Do I run or do I rest. . . That is the question!
If you run on a regular basis or are training to compete (St. Jude Marathon anyone?) you have likely experienced a flare up of pain or aches that nag at you. This is when a little bit of anxiety creeps in.
Does this mean you’re going to miss out on your social run this week?
Will you have to cut down your favorite exercise or training program?
How will you mange life's stress without the endorphin rush that comes with running?
When you experience these fears you are not alone! Runner's World estimates that 66% of runners carry an injury at any given time. And nearly all of them worry that heaviness, fatigue, or cramp may becomes something more serious.
So, what is the BEST next step?
How do you decide if it's time to run through the discomfort or time to rest?
You can keep running if…
You ran yesterday and experienced a pain, let's say in your knee or ankle. When you wake up the next day you wonder if you should take your morning run. If at that time there is no "pain" that's affecting you, then you're good to run! Don't worry about what happened yesterday, but be aware if it returns.
Often, pain starts during a run. Does it stop hurting if I reduce my speed or stride length or change my running surface or stop and stretch? If a simple adjustment in your running stops it then again it’s a good sign.
Finally, if you have a muscle ache all through your legs or they feel heavy, it may just be fatigue. In this case, it's up to you. A rest day may in fact improve performance, but running will not likely cause further injury.
You should rest if…
During a run you feel a sharp pain come on that doesn’t ease off, even when you slow down. It's time for a rest and it's best to apply ice right away in 10 minute intervals to calm down the problem.
Pain in a specific location of a previous injury is a red flag as well. This could be an exacerbation of a chronic injury or one not completely dealt with. In this case, it's best to rest and get help to prevent an injury from reoccurring.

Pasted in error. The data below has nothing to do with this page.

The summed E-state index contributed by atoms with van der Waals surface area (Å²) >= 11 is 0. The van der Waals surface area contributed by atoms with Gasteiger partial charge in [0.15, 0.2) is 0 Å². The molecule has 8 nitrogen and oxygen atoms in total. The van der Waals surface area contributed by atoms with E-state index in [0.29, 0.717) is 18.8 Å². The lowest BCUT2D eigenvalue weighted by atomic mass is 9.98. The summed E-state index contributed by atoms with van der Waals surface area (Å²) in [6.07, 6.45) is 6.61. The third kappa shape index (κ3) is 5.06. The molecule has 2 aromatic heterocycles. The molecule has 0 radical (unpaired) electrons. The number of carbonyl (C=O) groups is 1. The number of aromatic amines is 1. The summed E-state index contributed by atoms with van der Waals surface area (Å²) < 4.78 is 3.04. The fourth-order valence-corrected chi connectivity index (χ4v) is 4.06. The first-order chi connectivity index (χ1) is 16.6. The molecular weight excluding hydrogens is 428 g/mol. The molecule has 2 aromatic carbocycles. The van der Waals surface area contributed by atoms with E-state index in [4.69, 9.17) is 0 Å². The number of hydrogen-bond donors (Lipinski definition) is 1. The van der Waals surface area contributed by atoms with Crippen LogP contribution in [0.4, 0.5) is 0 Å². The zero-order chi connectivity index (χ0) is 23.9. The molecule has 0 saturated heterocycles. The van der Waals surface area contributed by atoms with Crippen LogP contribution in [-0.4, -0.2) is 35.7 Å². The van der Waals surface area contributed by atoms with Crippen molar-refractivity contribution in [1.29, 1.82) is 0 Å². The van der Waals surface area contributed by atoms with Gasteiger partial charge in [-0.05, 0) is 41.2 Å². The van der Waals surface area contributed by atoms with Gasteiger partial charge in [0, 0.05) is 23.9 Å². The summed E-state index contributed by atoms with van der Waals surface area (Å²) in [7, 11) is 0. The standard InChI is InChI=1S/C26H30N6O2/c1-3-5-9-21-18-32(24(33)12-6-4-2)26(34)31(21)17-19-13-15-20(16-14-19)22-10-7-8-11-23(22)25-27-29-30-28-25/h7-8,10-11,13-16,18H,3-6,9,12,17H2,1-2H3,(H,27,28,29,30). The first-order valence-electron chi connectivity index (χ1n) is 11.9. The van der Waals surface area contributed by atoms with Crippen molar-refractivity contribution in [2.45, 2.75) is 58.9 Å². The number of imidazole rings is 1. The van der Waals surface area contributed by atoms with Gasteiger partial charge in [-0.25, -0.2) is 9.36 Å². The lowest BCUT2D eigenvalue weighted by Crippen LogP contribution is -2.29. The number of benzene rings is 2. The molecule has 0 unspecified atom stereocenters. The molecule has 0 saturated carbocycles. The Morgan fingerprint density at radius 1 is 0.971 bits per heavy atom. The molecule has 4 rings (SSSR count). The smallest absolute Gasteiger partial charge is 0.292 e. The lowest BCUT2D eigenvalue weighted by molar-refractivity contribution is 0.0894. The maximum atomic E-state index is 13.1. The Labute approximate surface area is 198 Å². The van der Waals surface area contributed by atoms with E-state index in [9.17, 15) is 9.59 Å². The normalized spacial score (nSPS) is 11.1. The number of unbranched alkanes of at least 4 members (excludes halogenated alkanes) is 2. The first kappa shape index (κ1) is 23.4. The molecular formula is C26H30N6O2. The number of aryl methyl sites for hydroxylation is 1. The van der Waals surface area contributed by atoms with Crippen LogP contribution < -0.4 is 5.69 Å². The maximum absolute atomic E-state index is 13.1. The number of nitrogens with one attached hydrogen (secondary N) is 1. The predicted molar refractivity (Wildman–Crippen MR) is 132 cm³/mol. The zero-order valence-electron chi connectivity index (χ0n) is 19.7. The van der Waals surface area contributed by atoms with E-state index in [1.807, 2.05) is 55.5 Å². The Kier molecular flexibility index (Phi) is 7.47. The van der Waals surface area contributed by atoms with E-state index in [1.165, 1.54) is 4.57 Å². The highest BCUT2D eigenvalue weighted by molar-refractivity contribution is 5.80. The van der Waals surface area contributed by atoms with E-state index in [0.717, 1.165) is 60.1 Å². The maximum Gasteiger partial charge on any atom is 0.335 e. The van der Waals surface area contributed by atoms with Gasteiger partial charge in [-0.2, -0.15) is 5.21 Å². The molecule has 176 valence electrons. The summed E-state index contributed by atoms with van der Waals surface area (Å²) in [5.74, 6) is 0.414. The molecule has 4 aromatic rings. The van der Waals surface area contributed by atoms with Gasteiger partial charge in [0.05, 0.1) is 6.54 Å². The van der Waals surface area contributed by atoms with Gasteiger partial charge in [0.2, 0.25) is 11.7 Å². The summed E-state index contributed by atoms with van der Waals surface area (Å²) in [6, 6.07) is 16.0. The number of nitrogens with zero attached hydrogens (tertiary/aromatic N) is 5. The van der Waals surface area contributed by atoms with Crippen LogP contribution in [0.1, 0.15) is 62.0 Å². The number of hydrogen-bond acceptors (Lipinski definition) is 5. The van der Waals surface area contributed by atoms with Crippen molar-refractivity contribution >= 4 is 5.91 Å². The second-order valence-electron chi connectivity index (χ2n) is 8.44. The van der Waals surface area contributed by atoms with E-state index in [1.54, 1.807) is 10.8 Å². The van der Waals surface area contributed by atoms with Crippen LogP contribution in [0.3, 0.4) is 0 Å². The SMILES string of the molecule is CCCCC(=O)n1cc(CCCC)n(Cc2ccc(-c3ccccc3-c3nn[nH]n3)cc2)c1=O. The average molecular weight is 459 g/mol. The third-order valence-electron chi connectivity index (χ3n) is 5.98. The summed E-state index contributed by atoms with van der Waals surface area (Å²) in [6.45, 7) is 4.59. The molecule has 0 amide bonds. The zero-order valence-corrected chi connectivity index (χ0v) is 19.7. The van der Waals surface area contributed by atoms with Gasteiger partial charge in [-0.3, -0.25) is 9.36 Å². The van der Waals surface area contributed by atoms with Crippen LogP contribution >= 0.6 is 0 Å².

Finally, if you experience sudden swelling, a joint locking or giving way, severe pain, tingling, numbness, or pain along the bone itself you should stop and give us (or your healthcare practitioner) a call.
REST is NOT a Four Letter Word
If you find it is time to rest instead of run, do not be discouraged. A lot of our body’s adaptations and strengthening actually occurs when we rest.
Why do runners seem to dread rest so much when it's an essential part of the training process? In fact, a carefully selected rest day can make all the difference in your performance!
If you choose not to rest when it's needed, you run the risk of an injury becoming chronic. If you rest and self treat at home, but the pain doesn't go away in 48-72 hours, it's time to seek some professional help.
The more time that passes, the harder any injury is to treat. Ever wonder how professional athletes get back to training so quickly after an injury. One major factor is that aches and pains are addressed sooner rather than later.
When it comes to your health, fitness and running lifestyle, it’s important to listen to expert advice. Request a Free Call with a doctor of physical therapy to ensure you are resting when you need to and pushing yourself appropriately to reach your goals.
Find out if your concerns require some hands on attention. That way you can be sure to get back to running much quicker and safer like you deserve! Click the link below to request a call . . .